Is The Kia EV9 Really The World’s Best Car?

It is certainly one of the most compelling electric vehicles to come along so far.

Courtesy Kia
The Kia EV9. Courtesy Kia

So, you’re telling me that it’s good?

The Kia EV9 was named World Car of The Year, World Electric Car of the Year and North American Utility Vehicle of the Year in 2024.

The annual awards, voted by panels of journalists, don’t always hit the mark, but when there’s that kind of unanimity, you have to take notice.

The EV9 is Kia’s largest electric model ever. The three-row SUV is similar in size to the very popular Kia Telluride, itself a World Car of the Year and North American Utility Vehicle of the Year winner. The Telluride remains one of the best in its class and entirely lived up to the accolades.

The rear of the Kia EV9. Courtesy Kia

The EV9 is currently imported from South Korea, but production will soon begin at the same West Point, Ga., facility that builds the Telluride.

This is important because it will allow the EV9 to qualify for the $7,500 federal tax credit on electric vehicle purchases. Right now, Kia is discounting the EV9 by that much until the Georgia cars begin shipping. That’s good, because it helps.

The EV9 starts at $56,395 for an entry-level model with just 230 miles of range and 215 hp. That’s not a lot of miles per dollar.

Working in its favor is that it only takes about 20 mins to charge it to 80 percent at the most powerful public charging stations, which makes long trips possible. But there’s a better solution.

The rear seats of the Kia EV9. Courtesy Kia

A Long Range model with a larger battery lists for $60,695 and can go 304 miles between charges. That’s four or five hours of driving, so you’ll probably want to stop anyway.

There’s also an all-wheel-drive version with 379 hp that can cover 280 miles, which is an interesting combination that ranges from $63,395 to $75,395 for a fully loaded EV9 GT-Line like the one I tested.

They all share the same boxy, chiseled styling that makes the EV9 look like an oversized Kia Soul and a standout in the crowd. The large, grill-free front end gives it a particularly futuristic look.

The EV9’s interior is more conventional, at least by Kia standards. It features digital displays for the instrument cluster and infotainment system housed within a widescreen frame on top of the dashboard.

The front seats of the Kia EV9. Courtesy Kia

Most things are controlled on the screen, but there are physical switches for the climate system and a scroll wheel for the volume on the center console that are easier to use when you are driving.

The GT-Line has heated and cooled front seats that have a massage function and can also turn into recliners, complete with footrests. The driver definitely won’t want to use this on the move, but it’s great when you are waiting for the battery to charge or for your children to finish up at practice.

You can bring plenty of them along, as the EV9 seats up to seven passengers, although the third row is a bit tight for adults. The second-row bench seat can be swapped for a pair of power captain’s chairs in the GT-Line for $2,000. They have an extreme recline and footrests like the front seats, but won’t give you a massage.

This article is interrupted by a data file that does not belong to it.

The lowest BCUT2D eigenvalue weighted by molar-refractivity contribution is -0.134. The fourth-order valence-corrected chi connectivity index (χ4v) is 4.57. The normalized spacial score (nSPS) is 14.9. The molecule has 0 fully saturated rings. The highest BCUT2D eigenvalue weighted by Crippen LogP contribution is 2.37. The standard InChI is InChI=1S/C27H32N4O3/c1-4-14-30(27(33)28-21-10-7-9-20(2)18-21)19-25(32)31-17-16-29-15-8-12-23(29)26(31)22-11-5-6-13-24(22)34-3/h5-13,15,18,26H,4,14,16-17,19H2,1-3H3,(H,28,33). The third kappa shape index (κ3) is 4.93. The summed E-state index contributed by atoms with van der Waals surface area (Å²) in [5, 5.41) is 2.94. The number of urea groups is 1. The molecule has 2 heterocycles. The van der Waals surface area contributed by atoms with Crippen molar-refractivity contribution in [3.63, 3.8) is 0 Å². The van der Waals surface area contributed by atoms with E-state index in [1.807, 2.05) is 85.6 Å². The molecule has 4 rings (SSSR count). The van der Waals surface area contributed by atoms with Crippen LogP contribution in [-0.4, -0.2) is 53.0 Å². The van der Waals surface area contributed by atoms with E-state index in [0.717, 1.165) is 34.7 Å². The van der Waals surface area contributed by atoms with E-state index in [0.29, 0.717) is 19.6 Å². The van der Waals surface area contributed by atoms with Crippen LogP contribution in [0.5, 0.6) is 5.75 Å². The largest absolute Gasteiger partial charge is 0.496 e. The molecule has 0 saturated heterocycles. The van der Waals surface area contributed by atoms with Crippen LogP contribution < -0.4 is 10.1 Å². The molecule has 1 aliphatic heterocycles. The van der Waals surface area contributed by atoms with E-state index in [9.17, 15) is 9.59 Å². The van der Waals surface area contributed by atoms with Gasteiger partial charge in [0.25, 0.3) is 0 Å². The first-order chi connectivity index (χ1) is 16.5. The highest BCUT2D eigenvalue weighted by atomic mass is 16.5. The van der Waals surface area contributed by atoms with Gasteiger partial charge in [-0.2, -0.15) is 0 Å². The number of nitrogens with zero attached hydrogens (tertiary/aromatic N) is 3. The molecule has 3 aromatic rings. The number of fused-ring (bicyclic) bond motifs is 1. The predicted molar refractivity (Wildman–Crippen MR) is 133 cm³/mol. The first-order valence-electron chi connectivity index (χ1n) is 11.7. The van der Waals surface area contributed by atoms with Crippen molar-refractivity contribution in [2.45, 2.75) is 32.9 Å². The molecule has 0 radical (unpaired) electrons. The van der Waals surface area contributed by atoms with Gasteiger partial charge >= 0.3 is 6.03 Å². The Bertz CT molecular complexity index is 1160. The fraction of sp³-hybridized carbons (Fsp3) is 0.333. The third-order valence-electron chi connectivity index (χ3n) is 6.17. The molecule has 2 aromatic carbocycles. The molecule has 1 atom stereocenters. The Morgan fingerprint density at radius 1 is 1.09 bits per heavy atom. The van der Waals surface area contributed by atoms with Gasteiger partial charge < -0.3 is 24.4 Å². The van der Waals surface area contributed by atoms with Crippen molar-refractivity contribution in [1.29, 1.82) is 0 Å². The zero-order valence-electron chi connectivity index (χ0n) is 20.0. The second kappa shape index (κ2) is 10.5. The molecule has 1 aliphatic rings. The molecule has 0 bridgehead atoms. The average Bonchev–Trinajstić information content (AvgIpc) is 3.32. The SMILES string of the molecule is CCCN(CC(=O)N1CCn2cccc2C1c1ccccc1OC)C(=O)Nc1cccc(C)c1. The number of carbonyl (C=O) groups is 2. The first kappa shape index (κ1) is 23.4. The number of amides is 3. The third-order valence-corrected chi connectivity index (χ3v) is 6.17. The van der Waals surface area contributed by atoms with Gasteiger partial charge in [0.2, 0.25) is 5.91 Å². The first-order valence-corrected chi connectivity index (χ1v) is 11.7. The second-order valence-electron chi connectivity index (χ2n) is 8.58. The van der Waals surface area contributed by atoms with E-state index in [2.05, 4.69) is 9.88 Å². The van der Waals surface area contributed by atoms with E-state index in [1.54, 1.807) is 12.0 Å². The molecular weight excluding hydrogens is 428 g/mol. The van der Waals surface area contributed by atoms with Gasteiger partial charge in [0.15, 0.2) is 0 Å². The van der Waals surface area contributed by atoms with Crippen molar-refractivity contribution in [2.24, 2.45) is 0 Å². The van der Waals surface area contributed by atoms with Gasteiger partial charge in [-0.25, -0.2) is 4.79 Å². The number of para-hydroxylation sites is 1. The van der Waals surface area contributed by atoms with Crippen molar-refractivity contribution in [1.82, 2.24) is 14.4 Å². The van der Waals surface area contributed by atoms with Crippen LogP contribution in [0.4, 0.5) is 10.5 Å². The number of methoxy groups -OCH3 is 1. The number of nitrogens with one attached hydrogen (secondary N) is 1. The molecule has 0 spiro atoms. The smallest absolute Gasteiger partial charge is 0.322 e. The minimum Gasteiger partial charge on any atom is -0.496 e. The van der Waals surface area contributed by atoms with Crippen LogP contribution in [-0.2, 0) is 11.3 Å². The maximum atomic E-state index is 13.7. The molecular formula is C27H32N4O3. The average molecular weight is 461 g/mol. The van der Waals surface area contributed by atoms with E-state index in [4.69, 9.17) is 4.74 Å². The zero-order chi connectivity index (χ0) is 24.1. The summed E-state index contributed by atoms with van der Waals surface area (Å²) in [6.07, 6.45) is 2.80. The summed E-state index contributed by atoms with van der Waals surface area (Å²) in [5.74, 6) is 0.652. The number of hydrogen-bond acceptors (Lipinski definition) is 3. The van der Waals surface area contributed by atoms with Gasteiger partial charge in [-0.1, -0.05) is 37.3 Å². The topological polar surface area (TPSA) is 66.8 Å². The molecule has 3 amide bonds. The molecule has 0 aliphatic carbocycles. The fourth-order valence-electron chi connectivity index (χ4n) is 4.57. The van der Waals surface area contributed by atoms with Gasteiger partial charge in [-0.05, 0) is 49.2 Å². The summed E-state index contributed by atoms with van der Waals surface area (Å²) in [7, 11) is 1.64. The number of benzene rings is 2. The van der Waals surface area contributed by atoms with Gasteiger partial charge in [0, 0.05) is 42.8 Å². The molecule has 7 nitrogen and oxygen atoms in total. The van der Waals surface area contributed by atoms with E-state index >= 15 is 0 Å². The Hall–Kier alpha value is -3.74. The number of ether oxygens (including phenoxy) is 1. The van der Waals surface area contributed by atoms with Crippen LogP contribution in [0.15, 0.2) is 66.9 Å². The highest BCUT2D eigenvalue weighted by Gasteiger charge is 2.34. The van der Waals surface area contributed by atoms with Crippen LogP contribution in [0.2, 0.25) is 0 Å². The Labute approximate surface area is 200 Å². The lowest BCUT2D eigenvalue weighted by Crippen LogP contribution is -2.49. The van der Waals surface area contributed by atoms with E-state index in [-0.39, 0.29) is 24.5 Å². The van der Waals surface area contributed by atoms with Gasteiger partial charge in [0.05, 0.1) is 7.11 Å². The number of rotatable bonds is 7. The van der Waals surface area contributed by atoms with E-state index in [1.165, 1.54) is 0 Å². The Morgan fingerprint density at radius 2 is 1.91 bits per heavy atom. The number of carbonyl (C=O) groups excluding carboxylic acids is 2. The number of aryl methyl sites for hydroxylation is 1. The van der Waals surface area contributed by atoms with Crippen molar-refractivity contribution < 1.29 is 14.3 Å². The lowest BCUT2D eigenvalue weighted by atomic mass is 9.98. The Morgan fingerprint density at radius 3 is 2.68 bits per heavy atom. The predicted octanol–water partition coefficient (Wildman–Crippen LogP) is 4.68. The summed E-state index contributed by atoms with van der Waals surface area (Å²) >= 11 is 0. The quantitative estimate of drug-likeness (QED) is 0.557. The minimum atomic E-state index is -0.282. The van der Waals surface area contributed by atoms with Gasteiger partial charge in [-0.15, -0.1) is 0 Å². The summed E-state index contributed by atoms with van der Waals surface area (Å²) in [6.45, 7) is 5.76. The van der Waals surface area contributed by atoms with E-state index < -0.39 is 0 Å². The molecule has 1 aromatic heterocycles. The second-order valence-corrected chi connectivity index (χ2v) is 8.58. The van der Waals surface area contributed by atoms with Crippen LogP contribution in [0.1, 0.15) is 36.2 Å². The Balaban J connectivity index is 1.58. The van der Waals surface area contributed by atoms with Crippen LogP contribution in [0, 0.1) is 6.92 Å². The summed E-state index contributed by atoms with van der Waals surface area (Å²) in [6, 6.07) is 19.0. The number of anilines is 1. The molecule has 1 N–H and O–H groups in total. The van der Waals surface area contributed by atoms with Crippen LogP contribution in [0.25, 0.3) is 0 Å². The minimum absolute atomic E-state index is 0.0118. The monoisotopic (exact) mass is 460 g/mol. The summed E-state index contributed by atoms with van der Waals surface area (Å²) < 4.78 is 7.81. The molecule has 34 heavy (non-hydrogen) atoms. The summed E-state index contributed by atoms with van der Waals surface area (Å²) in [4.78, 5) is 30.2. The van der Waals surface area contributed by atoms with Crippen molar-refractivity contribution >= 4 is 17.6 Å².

You might not need one. The EV9 rides as smoothly as a similarly priced luxury car would be expected to. It’s quieter than most of them, too, except at low speeds when its pedestrian alert hum turns on. It’s a great safety feature, but louder in the cabin than those of some other electric vehicles.

The interior of the Kia EV9. Courtesy Kia

Among the EV9’s many electronic driver aids are automatic emergency brakes and Kia’s Highway Driving Assist, which is a lane-centering adaptive cruise control that requires the driver to keep their hands on the wheel, but doesn’t ask them to do much. It is very good.

Despite its family car facade, the all-wheel-drive EV9 is quicker than it needs to be. It can accelerate to 60 mph in 4.5 seconds, which would give a Ford Mustang GT a run for its money. Unfortunately, its stylish but large 21-inch wheels contribute to a drop in range to 270 miles, compared to the other all-wheel-drive models, so you won’t win an endurance race. Nevertheless, it is rated to tow 5,000 pounds, matching the Telluride.

The EV9 doesn’t have a lot of competition right now. No other mainstream automaker sells a three-row SUV this size in the U.S., and the Rivian R1S and Tesla Model X have prices that start where the top-of-the-line GT-Line ends. It can hold its own against either of them, but is it the best car in the world?

It is certainly one of the most compelling electric vehicles to come along so far. I’m not sold on the 230-mile model, but the Long Range and all-wheel-drive trims make stronger arguments and, when you put the price aside, it’s simply good.

Kia Motors Chairman M.K. Chung speaks at the groundbreaking ceremony for the Kia automotive manufacturing plant on October 20, 2006 at West Point, Georgia. Erik S. Lesser/Kia Motors via Getty Images

Kia sold 5,579 imported EV9s through April, so it will be interesting to see how the market reacts to the Georgia-made vehicles.

Who knows, those voters were right about the Telluride.

The New York Sun

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